Chapter 1: From Water

Lauren knew something was wrong the moment a large fish swim past her car’s windshield, its bulbous eyes peering at her like she was an alien being. She’d woken in the driver’s seat only moments before, seatbelt still strapped in.

A soft white light illuminated the front seat around her. Only watery darkness lay beyond. Lauren sat up, alarmed. She was not holding her breath. In fact, her mouth was wide open in shock. Her body full of water. And yet she felt... ​nothing?

Lauren clutched her chest, her throat. ​Wake up,​ she thought. Her skin felt strange, like thick slimy mud. Her fingertips sank right ​into​ her throat, causing ripples that undulated across her face. ​Please​ ​wake up!

Lauren’s body, her skin, her dress, her glasses, everything was composed of a syrupy glowing liquid. She soon realized she was the source of the hazy light illuminating the gloom around her.

Please wake up!

Lauren let out a muffled cry as she scrambled from her seat and floated upwards. Up through the roof of her car, between a school of passing fish, until she hovered over her beat­-up Toyota Camry. The car rested in the muddy bottom of some large, dark body of water. ​Was it a lake? A river? The ocean? It didn’t matter...

Please WAKE UP!

Lauren could clearly see what was sitting in the driver’s seat of her car, the seat she had just vacated. It was her pale, purpled corpse, still strapped in. Lauren was­­--

​No, No, NO I’m not.

She swam back to her body, trying desperately to re enter it, but her new form just passed straight through, arriving in the backseat.

Wake up! Wake up! Wake up!

Lauren shoved her hand into the spectral blob that was her head in an attempt to shock her brain back to reality. But this was reality now. And the world around her remained dark and drowned and eerily silent. No matter what she thought. No matter what she hoped, this was the truth... Lauren was dead.

But how?​ She checked her ghostly form for any scars from a stabbing or the bullet hole of a fatal gunshot. There was nothing. ​Did I really drown? ​She knew how to swim. She could have popped the seat belt, broken through a window and swam to the surface unless... she was unconscious from the wreck. ​Or something else.​ Perhaps she had been drugged or drunk.

Lauren tried to remember the past day, but her memories were like images on a mirror that kept getting fogged up. There were vague shapes and movement, but all details were lost in the thick mist.​ Okay.​ ​What clues remain, ​she wondered. ​Her dress.​ Her ghostly body was a complete mirror image of her physical one, right down to the clothes. She was wearing her fanciest dress, a red, strapless ball gown. She had never worn the gown before. She was saving it for a special occasion. ​Graduation? That wasn’t for another six months, at least​, Lauren thought. My birthday isn’t for months either. ​She wasn’t even planning on going to the senior prom.​ Was it­­--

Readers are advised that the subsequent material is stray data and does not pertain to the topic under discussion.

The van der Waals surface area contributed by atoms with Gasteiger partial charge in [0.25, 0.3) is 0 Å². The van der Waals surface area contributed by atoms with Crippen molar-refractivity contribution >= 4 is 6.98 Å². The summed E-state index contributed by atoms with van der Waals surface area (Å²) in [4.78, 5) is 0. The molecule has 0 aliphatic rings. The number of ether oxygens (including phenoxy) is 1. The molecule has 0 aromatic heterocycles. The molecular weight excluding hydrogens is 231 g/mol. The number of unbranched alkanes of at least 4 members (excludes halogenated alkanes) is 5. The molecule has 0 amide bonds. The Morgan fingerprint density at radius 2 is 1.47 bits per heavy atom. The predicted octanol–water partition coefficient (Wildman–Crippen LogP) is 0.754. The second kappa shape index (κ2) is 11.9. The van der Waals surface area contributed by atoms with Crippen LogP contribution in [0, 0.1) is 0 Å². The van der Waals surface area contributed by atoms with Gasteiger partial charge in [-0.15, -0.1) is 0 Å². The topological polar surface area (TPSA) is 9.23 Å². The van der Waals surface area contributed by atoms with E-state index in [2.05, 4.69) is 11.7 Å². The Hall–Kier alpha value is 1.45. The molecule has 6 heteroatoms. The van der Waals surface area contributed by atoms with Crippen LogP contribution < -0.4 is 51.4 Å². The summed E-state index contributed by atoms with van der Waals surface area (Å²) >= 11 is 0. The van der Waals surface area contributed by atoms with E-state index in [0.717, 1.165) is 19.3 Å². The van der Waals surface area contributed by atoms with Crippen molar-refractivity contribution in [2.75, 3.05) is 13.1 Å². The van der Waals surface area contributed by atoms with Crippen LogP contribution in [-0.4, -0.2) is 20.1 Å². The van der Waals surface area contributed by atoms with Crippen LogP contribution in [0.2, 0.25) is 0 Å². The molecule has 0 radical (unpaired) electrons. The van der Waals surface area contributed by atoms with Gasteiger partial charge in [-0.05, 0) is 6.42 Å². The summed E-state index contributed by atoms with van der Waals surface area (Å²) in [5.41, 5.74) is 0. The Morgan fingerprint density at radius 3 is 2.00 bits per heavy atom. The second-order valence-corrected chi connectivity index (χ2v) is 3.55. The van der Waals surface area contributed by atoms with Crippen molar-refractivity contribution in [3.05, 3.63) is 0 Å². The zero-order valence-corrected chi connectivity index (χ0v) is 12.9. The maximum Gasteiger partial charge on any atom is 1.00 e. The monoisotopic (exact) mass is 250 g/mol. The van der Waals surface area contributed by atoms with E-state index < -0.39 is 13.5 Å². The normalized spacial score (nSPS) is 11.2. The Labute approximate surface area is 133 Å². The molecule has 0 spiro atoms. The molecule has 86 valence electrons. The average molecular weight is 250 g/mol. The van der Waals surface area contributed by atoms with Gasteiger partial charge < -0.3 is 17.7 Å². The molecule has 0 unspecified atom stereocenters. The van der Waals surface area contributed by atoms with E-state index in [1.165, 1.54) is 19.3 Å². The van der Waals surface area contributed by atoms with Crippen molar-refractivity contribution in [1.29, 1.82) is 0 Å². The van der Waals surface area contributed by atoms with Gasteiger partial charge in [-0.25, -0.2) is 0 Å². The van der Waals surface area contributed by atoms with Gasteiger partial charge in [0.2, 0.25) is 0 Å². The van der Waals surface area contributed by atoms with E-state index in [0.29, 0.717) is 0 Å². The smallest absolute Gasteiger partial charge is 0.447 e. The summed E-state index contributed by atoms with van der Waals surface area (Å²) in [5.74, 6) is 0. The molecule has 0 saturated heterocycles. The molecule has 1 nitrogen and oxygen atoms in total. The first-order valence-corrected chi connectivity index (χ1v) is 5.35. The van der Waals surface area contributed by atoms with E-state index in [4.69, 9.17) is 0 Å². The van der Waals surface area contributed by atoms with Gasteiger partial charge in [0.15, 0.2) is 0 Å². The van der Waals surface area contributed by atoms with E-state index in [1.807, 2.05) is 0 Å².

Then came a flash of memory. A handsome, boyish face. Mischievous eyes and a scruffy chin. Flip, her boyfriend.​ Where is he? Was he... ​But there was no one else inside the car. She even checked the trunk. Just some old water­logged National Geographic magazines and comic books. ​One thing at a time, Lauren thought. One thing at a time.

First... Where had they gone? Clearly someplace elegant. ​Another flash. This time it was a glass of champagne. ​Was I drunk?​ Lauren wondered.​ Is that why I can’t remember anything?​ That didn’t seem like her at all. Lauren and her friends rarely drank and she had only been drunk once, which ended with her vomiting in the backseat of her friend’s car and vowing never to touch tequila again. The strongest drink at most of her social gatherings (board gaming, going to the movies, playing Super Smash Bros for eight hours straight) was Diet Coke. ​If not drinks, then what was it? Drugs?​ ​Did someone spike my drink and...​ She didn’t want to consider the rest.

God dammit​, Lauren thought. ​How could I have been so stupid?​ Every stern faced horror story her mother told her had just come true. “Just one drink,” she would say. “One drink is all it takes.” Lauren couldn’t even remember why she was wearing her best dress, much less how she ended up at the bottom of the ocean...Wait. ​Was this the ocean?​ That, at least, could be answered.

Lauren swam to the surface, though it wasn’t really swimming. Her new spectral form reacted to the water as though it were some kind of thick sludge, forcing her to practically climb through it. When she broke the surface, she realized she could keep “climbing” until her ghostly form stood atop the waves. At first, Lauren felt woozy on the unstable surface, but she soon realized she could walk across the water like it was an unusually soft, sandy beach.

As she walked, Lauren took in the familiar surroundings. Her car had clearly crashed into the brackish waters of the Menendez Bay. It was a moonless night, but still she could see clearly. Lauren was only a dozen yards from shore. The brilliant lights of historic San Sebastian, Florida danced upon the dark waves surrounding her. With its old Spanish fort, ancient cobblestone streets and historic inns and shops, the quaint town was a major tourist hub for history aficionados. And like anyplace with a lot of history, it also attracted its fair share of ghost hunters.

As Lauren neared the shore, she noticed two police cars parked next to a section of broken guardrail above the barnacle­-encrusted jetties separating San Sebastian from the bay. Though she couldn’t remember how it had happened, she knew it was her car that had crashed through that guardrail. Two police officers shone their flashlights out into the bay. One of the beams passed through Lauren as she approached them, causing her whitish glow to momentarily brighten.

“Help! HELP me,” the words were out of her mouth before she had realized how futile they were. ​Of course they won’t hear you, much less be able to help, ​she wondered as she climbed the jetties.